Eye to eye with Mother Teresa (farewell to Scripps)

A couple of weeks ago, I flew the black religion-beat flag here at GetReligion to mark the announcement that the Scripps Howard News Service was closing its doors. That was rather stunning news for me, since — to one degree or another — that meant the end of the weekly “On Religion” column that I had written for that wire service for more than 25 years.

The end? At the very least, it meant saying good-bye to many readers who had been reading my column in papers that were linked to the Scripps list, which was taken over by the McClatchy-Tribune organization — which declined to keep my column.

However, there was always a chance that someone else would keep the column alive, especially the folks behind the Newspaper Enterprise Association, which for several years has been sending my column to 600 or so smaller- and mid-sized newspapers in North America. And that, I am happy to report, is precisely what happened.

While we are still working out a few details, I will keep on writing the column for the Universal Uclick company, which many GetReligion readers would know by its former name, the Universal Press Syndicate. I am also happy to report that it appears that some of the Scripps newspapers that have carried me for so long (Hello readers in Knoxville!) will be picking it up from Universal.

So this week I wrote my last column for Scripps Howard, but not my last “On Religion” column. I’ve got that same old Wednesday deadline coming this next week. Turn, turn, turn.

Still, this was an ending of sorts and I wanted to mark that for the readers that I would be losing.

What to say? After all, I had already written a 25th anniversary column last year that said what I wanted to say (Hello retired editor Harry Moskos in Knoxville!) about why I think the religion-beat deserves respect and support in the mainstream media. I didn’t want to write that column all over again.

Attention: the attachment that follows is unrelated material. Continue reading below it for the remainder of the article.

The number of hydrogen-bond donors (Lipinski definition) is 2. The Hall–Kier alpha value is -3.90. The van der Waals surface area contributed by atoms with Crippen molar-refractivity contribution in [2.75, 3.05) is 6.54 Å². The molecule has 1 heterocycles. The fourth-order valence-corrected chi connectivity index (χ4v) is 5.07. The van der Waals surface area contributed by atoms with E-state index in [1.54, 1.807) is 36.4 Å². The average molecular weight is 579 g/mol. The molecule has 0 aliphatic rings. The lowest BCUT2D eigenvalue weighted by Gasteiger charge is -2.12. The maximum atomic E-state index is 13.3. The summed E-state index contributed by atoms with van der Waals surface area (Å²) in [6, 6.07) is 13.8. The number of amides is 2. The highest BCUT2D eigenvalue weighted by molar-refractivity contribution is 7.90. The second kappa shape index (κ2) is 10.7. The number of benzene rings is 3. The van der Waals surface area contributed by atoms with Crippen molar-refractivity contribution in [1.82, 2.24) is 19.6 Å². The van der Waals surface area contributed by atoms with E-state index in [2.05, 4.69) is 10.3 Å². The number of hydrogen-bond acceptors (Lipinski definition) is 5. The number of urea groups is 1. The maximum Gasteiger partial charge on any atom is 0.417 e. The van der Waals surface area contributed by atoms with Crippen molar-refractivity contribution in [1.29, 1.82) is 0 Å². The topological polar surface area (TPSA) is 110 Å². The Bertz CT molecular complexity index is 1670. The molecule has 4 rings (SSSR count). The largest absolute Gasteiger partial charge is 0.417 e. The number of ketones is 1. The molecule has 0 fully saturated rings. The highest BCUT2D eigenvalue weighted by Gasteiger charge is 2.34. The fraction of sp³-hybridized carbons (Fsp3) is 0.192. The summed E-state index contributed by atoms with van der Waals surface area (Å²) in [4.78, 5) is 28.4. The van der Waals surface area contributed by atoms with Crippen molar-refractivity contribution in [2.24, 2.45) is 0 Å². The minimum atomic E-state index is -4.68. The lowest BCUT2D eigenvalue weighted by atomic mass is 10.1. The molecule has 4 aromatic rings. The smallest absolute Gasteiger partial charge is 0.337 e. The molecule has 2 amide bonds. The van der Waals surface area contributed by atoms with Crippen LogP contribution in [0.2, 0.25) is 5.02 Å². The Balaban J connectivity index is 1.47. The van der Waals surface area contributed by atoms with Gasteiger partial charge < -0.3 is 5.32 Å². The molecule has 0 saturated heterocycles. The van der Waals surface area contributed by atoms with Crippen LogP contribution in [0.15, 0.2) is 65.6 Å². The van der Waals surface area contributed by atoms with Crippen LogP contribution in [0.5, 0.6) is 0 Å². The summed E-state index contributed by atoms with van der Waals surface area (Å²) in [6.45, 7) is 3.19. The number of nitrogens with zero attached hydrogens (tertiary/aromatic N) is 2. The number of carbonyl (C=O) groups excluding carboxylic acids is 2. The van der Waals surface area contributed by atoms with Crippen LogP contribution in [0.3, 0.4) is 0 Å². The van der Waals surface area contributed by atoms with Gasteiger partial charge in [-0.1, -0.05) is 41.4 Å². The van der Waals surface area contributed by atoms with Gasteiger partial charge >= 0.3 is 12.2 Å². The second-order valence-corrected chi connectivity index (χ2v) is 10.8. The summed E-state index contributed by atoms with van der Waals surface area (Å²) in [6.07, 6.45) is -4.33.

So I did something different and addressed the question that I have heard from readers more than any other over the past quarter of a century:

Who is the most remarkable person you’ve met while covering religion? That’s a tough one. The Rev. Billy Graham or novelist Madeleine L’Engle? Who was the more charismatic positive thinker, the Rev. Norman Vincent Peale or actor Denzel Washington? What was more amazing, seeing Chuck Colson preach inside a prison on Easter or Bono lead a Bible-study group at the U.S. Capitol?

And the answer?

[Read more...]

Got news? White House vs. Little Sisters of the Poor

From coast to coast, the lawyers of religious groups and charities can almost quote the following legal language by heart. This is, of course, linked to the strange — from a church-state separation perspective — Health and Human Services mandate that attempts to create two different levels of religious liberty in the United States.

Group health plans sponsored by certain religious employers, and group health insurance coverage in connection with such plans, are exempt from the requirement to cover contraceptive services. A religious employer is one that: (1) has the inculcation of religious values as its purpose; (2) primarily employs persons who share its religious tenets; (3) primarily serves persons who share its religious tenets; and (4) is a non-profit organization under Internal Revenue Code section 6033(a)(1) and section 6033(a)(3)(A)(i) or (iii). …

To cut to the chase, this legal language appears to offer (Justice Anthony Kennedy, please call your answering service) religious liberty for activities inside sanctuary doors, involving believers, and religious liberty lite for forms of religious ministry that impact the public.

As I noted, via direct quotation, in a recent Scripps Howard News Service column: